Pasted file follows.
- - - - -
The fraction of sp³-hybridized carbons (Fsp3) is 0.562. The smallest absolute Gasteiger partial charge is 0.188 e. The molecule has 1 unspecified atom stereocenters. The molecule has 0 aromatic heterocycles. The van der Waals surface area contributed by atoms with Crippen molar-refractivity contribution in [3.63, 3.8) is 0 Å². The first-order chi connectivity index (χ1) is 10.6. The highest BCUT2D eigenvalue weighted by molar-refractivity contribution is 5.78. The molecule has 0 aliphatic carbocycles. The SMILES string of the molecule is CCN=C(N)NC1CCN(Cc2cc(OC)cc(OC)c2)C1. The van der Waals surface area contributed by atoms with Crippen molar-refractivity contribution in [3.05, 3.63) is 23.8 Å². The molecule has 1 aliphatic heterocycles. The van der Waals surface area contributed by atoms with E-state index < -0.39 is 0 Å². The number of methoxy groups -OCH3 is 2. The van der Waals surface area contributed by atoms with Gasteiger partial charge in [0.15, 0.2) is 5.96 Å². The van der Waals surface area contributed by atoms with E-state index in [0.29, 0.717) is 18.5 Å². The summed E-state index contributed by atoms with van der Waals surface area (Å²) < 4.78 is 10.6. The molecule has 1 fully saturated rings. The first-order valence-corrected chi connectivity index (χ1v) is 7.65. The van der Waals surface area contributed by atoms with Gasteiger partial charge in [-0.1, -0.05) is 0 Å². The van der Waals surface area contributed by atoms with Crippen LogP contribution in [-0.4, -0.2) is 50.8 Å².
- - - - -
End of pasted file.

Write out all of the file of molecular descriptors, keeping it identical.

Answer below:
The fraction of sp³-hybridized carbons (Fsp3) is 0.562. The smallest absolute Gasteiger partial charge is 0.188 e. The molecule has 1 unspecified atom stereocenters. The molecule has 0 aromatic heterocycles. The van der Waals surface area contributed by atoms with Crippen molar-refractivity contribution in [3.63, 3.8) is 0 Å². The first-order chi connectivity index (χ1) is 10.6. The highest BCUT2D eigenvalue weighted by molar-refractivity contribution is 5.78. The molecule has 0 aliphatic carbocycles. The SMILES string of the molecule is CCN=C(N)NC1CCN(Cc2cc(OC)cc(OC)c2)C1. The van der Waals surface area contributed by atoms with Crippen molar-refractivity contribution in [3.05, 3.63) is 23.8 Å². The molecule has 1 aliphatic heterocycles. The van der Waals surface area contributed by atoms with E-state index < -0.39 is 0 Å². The number of methoxy groups -OCH3 is 2. The van der Waals surface area contributed by atoms with Gasteiger partial charge in [0.15, 0.2) is 5.96 Å². The van der Waals surface area contributed by atoms with E-state index in [0.29, 0.717) is 18.5 Å². The summed E-state index contributed by atoms with van der Waals surface area (Å²) < 4.78 is 10.6. The molecule has 1 fully saturated rings. The first-order valence-corrected chi connectivity index (χ1v) is 7.65. The van der Waals surface area contributed by atoms with Gasteiger partial charge in [-0.1, -0.05) is 0 Å². The van der Waals surface area contributed by atoms with Crippen LogP contribution in [-0.4, -0.2) is 50.8 Å².